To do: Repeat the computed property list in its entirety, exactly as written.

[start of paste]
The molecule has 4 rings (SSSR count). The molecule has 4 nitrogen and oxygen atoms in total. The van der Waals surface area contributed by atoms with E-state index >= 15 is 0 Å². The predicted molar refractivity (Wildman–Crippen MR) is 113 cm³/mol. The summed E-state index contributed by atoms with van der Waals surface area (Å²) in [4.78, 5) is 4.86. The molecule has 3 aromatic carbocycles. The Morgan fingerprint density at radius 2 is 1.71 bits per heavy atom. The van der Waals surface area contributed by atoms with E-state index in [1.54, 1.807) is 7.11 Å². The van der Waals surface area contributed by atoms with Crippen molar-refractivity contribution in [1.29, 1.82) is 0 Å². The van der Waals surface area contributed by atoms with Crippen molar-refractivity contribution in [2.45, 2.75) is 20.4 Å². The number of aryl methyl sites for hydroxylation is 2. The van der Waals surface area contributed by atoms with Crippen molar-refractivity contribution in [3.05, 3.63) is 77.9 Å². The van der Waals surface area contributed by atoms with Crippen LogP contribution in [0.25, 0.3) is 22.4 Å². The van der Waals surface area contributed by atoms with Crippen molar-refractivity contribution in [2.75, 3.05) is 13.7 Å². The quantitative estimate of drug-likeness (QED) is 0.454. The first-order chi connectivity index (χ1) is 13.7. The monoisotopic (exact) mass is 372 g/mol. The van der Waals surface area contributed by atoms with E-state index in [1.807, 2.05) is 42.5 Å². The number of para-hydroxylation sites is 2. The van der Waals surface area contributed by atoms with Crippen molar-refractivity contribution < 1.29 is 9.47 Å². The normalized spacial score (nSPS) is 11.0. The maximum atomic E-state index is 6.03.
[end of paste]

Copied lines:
The molecule has 4 rings (SSSR count). The molecule has 4 nitrogen and oxygen atoms in total. The van der Waals surface area contributed by atoms with E-state index >= 15 is 0 Å². The predicted molar refractivity (Wildman–Crippen MR) is 113 cm³/mol. The summed E-state index contributed by atoms with van der Waals surface area (Å²) in [4.78, 5) is 4.86. The molecule has 3 aromatic carbocycles. The Morgan fingerprint density at radius 2 is 1.71 bits per heavy atom. The van der Waals surface area contributed by atoms with E-state index in [1.54, 1.807) is 7.11 Å². The van der Waals surface area contributed by atoms with Crippen molar-refractivity contribution in [1.29, 1.82) is 0 Å². The van der Waals surface area contributed by atoms with Crippen molar-refractivity contribution in [2.45, 2.75) is 20.4 Å². The number of aryl methyl sites for hydroxylation is 2. The van der Waals surface area contributed by atoms with Crippen molar-refractivity contribution in [3.05, 3.63) is 77.9 Å². The van der Waals surface area contributed by atoms with Crippen LogP contribution in [0.25, 0.3) is 22.4 Å². The van der Waals surface area contributed by atoms with Crippen molar-refractivity contribution in [2.75, 3.05) is 13.7 Å². The quantitative estimate of drug-likeness (QED) is 0.454. The first-order chi connectivity index (χ1) is 13.7. The monoisotopic (exact) mass is 372 g/mol. The van der Waals surface area contributed by atoms with E-state index in [1.807, 2.05) is 42.5 Å². The number of para-hydroxylation sites is 2. The van der Waals surface area contributed by atoms with Crippen molar-refractivity contribution < 1.29 is 9.47 Å². The normalized spacial score (nSPS) is 11.0. The maximum atomic E-state index is 6.03.